Tue Jun 15 2021
Measuring suPAR in COVID-19 patients presents a valuable tool for improving risk stratification accuracy and helping to predict the risk of developing severe consequences of a COVID-19 infection.
This was confirmed in a newly published letter by Lippi and coworkers in Clinical Chemistry and Laboratory Medicine. The authors reviewed various studies exploring suPAR concentrations in COVID-19 patients.
The combined analysis of these studies shows a positive difference of suPAR values in each study in patients with critical COVID-19, compared to patients without severe symptoms.
suPAR was found to be increased by 55% in patients with various forms of critical illness compared to those without.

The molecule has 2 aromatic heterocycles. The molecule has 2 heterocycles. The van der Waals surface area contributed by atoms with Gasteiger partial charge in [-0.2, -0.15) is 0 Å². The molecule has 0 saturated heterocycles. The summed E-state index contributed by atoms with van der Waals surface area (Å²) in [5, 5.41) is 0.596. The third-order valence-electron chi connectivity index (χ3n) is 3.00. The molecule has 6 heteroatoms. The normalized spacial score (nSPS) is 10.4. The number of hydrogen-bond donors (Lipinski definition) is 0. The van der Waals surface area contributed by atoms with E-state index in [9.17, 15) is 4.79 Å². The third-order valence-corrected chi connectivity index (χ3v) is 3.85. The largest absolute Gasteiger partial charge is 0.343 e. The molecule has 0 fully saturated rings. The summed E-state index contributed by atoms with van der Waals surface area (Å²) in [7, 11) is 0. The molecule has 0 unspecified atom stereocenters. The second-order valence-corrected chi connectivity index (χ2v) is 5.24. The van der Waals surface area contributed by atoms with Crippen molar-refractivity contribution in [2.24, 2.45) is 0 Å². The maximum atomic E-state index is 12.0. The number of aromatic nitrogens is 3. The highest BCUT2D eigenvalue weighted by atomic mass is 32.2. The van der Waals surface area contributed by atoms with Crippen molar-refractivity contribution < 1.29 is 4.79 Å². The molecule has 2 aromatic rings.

The results suggest that the measurement of suPAR in COVID-19 patients presents a valuable tool for improving risk stratification accuracy and helping to predict the risk of developing severe consequences of a SARS-CoV-2 infection, especially acute kidney injury (AKI), along with micro-and macro-thrombosis.
Increased suPAR concentration has been associated with enhanced extra-mitochondrial enzymatic oxidation and oxidative stress in renal cells, which may act in synergy with the direct kidney cell injury caused by SARS-CoV-2 and indirect injury triggered by microthrombi in the renal vasculature, thus augmenting the risk of developing AKI.
It has also been suggested that enhanced suPAR release in the bloodstream may contribute to reducing plasmin generation by competitive inhibition of urokinase-type plasminogen activator (uPA) at the cell surface. This would ultimately promote the development of a hypofibrinolytic condition, a characteristic component of the hypercoagulable state that is common in patients with severe COVID-19 and would finally converge to synergically exacerbate the severity of thrombosis.